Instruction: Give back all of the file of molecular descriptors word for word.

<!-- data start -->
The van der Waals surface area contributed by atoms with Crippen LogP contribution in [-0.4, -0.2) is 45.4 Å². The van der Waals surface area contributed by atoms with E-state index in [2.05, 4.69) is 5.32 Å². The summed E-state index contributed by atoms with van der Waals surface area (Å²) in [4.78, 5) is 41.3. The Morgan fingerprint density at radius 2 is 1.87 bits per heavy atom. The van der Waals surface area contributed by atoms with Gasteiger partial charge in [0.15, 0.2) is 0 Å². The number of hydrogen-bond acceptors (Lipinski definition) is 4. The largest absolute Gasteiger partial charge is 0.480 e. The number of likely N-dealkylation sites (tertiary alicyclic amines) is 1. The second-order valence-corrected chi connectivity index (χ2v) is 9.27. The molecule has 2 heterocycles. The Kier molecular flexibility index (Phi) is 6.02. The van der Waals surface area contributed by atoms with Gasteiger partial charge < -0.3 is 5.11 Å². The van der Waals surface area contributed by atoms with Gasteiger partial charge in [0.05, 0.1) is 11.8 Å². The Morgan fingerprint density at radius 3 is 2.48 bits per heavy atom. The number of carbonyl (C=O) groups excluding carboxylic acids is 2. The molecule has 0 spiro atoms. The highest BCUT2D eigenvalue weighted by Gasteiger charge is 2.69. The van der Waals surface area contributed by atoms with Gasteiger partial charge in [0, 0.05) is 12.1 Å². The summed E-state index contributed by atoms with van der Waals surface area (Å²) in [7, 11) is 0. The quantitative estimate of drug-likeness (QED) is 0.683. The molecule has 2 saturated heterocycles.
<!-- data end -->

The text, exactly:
The van der Waals surface area contributed by atoms with Crippen LogP contribution in [-0.4, -0.2) is 45.4 Å². The van der Waals surface area contributed by atoms with E-state index in [2.05, 4.69) is 5.32 Å². The summed E-state index contributed by atoms with van der Waals surface area (Å²) in [4.78, 5) is 41.3. The Morgan fingerprint density at radius 2 is 1.87 bits per heavy atom. The van der Waals surface area contributed by atoms with Gasteiger partial charge in [0.15, 0.2) is 0 Å². The number of hydrogen-bond acceptors (Lipinski definition) is 4. The largest absolute Gasteiger partial charge is 0.480 e. The number of likely N-dealkylation sites (tertiary alicyclic amines) is 1. The second-order valence-corrected chi connectivity index (χ2v) is 9.27. The molecule has 2 heterocycles. The Kier molecular flexibility index (Phi) is 6.02. The van der Waals surface area contributed by atoms with Gasteiger partial charge < -0.3 is 5.11 Å². The van der Waals surface area contributed by atoms with Gasteiger partial charge in [0.05, 0.1) is 11.8 Å². The Morgan fingerprint density at radius 3 is 2.48 bits per heavy atom. The number of carbonyl (C=O) groups excluding carboxylic acids is 2. The molecule has 0 spiro atoms. The highest BCUT2D eigenvalue weighted by Gasteiger charge is 2.69. The van der Waals surface area contributed by atoms with Gasteiger partial charge in [0, 0.05) is 12.1 Å². The summed E-state index contributed by atoms with van der Waals surface area (Å²) in [7, 11) is 0. The quantitative estimate of drug-likeness (QED) is 0.683. The molecule has 2 saturated heterocycles.